It is two sides of the same investment coin, but the difference speaks volumes about our spirit, what and why investment is needed, and who is responsible and benefiting. The first suggests that more ‘others’ will save the day, so we don’t have to, and so it makes sense they get the benefits (Think cruise ships, mining, oil/gas, CCUS; and it rationalizes why we close the roadside restrooms and trash pick-up when the visitors leave!). The second approach focusing on Alaskans, suggests we will step up and ‘be the change’ and own the solution. Who we prioritize for attraction to Alaska is similar to the proposed change to the state’s updated Comprehensive Economic Development Strategy that currently puts industry needs first and Alaskan needs last. The CEDS six strategies need to be reversed, and so does our focus on attracting people to Alaska.

Job one of our public leaders is to serve Alaskans and the value they receive and build in Alaska, not to prioritize others who come (corporate and individual) and their value and profit as the means to our secondary benefit. That sounds like more of the same deceptive trickle-down economics we learned only works for those at the top of the trickle.

This thinking goes entirely off the rails when you consider the cost of the Governor’s suggestion that the solution to our school funding is attracting families to Alaska to fill up our schools so the schools get more funding. I don’t know where he thinks the BSA or PFD funds for these new families will come from! I don’t seem to have his ear, or he’d already understand basic economics and the Alaska Disconnect. Here is a link to the show where he explains that we need more kids in school to solve the funding problem, as well as his other thoughts on education.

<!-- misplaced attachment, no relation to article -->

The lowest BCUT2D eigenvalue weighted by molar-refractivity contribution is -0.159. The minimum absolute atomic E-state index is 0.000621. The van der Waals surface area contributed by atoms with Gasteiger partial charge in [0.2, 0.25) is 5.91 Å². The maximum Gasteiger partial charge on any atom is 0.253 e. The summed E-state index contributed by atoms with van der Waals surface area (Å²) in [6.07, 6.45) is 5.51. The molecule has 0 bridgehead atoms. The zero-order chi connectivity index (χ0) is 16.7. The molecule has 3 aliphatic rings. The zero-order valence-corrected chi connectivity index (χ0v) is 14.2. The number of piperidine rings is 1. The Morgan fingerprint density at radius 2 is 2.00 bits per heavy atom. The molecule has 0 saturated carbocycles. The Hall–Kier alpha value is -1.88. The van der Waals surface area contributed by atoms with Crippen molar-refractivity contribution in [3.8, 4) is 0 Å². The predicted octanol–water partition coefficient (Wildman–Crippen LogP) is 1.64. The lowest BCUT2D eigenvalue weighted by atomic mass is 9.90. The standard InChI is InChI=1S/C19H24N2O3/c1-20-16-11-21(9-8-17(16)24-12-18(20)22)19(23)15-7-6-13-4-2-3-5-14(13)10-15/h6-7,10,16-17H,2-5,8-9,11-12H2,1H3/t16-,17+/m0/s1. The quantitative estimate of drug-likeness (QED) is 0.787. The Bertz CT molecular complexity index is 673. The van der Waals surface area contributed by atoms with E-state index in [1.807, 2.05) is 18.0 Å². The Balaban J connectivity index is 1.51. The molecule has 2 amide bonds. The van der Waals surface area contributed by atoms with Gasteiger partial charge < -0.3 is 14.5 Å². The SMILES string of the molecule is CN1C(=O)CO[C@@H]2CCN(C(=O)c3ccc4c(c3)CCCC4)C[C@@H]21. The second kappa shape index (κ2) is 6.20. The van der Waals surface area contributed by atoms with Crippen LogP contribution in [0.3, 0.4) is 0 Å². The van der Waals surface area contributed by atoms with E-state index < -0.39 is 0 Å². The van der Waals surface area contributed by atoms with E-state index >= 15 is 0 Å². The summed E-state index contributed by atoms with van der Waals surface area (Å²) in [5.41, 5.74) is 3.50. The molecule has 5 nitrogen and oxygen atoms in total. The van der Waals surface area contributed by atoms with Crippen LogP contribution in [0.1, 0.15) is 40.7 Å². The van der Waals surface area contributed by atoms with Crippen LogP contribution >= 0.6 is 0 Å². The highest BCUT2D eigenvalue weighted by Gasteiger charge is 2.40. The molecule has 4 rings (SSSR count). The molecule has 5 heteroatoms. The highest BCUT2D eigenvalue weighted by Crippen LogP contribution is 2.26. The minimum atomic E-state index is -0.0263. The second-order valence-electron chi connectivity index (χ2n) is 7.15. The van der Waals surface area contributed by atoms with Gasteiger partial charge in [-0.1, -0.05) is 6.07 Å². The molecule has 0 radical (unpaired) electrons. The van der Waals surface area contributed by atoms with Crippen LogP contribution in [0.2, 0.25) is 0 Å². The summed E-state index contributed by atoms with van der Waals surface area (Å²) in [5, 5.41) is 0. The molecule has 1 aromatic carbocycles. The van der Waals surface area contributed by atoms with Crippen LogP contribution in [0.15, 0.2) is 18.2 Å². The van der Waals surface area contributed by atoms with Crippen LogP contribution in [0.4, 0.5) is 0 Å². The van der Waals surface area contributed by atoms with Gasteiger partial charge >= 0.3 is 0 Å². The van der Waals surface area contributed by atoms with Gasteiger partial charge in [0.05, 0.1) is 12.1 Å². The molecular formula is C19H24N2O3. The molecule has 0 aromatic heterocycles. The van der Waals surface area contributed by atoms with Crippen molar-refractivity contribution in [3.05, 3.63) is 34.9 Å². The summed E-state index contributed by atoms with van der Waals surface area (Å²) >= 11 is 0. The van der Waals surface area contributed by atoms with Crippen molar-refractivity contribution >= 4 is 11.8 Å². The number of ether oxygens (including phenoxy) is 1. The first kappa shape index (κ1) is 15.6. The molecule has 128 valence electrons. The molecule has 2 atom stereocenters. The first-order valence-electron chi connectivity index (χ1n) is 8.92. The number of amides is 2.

Finally, let’s not focus on a similar volume-is-better solution with our visitor industry and its economic benefits and forget the innovative visitor industry companies in Juneau, Anchorage, and Seward that did better during the pandemic with fewer visitors. Or, the enjoyment Alaskans had of actually being able to get a camping reservation at Denali! (We are behind Iceland by about 10 years in learning the lesson of “over tourism” and right-sizing the industrial visitor industry.)

We need people to visit and stay in Alaska, but focusing first on the ‘others’ we might attract rather than the Alaskans here isn’t the approach we need now. Said another way, we need to stop the bleeding, but we do that by taking care of the patient first, not calling for replacements for the patient!

Whether we build a great Alaska to attract visitors and workers; or invest in building a great Alaska for Alaskans might seem like a subtle difference, but it says everything about the choice of future we are preparing for the next generation of Alaskans. Our Alaskan spirit is strengthened and better served by the latter rather than the former, and so are the many benefits of healthy and more resilient communities with people and an economy engaged in the transitioning future opportunities, including strengthening unique Alaskan cultural and ecological foundations. Focusing on a traditional model of more visitors, imported workers, and their businesses is not the answer to improving Alaska for Alaskans. Instead, we should fund a balanced approach that invests in a new pipeline of innovation that engages Alaskans in protecting what we love and value about Alaska and assists Alaskans in developing our assets and emerging opportunities.

The first step will be to edit the statewide comprehensive economic development strategies and reverse the six priorities. The second step will be to move some of the funding to attract people and businesses to Alaska and use it to invest in the people and companies here, including filling gaps with innovation and entrepreneurship. The third step would be to redirect the administration’s plan to shift resources to support making it easier for businesses to come to Alaska and instead move them to efforts to speed up permitting and scaling Alaskan companies already here that can grow. These same steps can apply similarly at the local community level.

Ky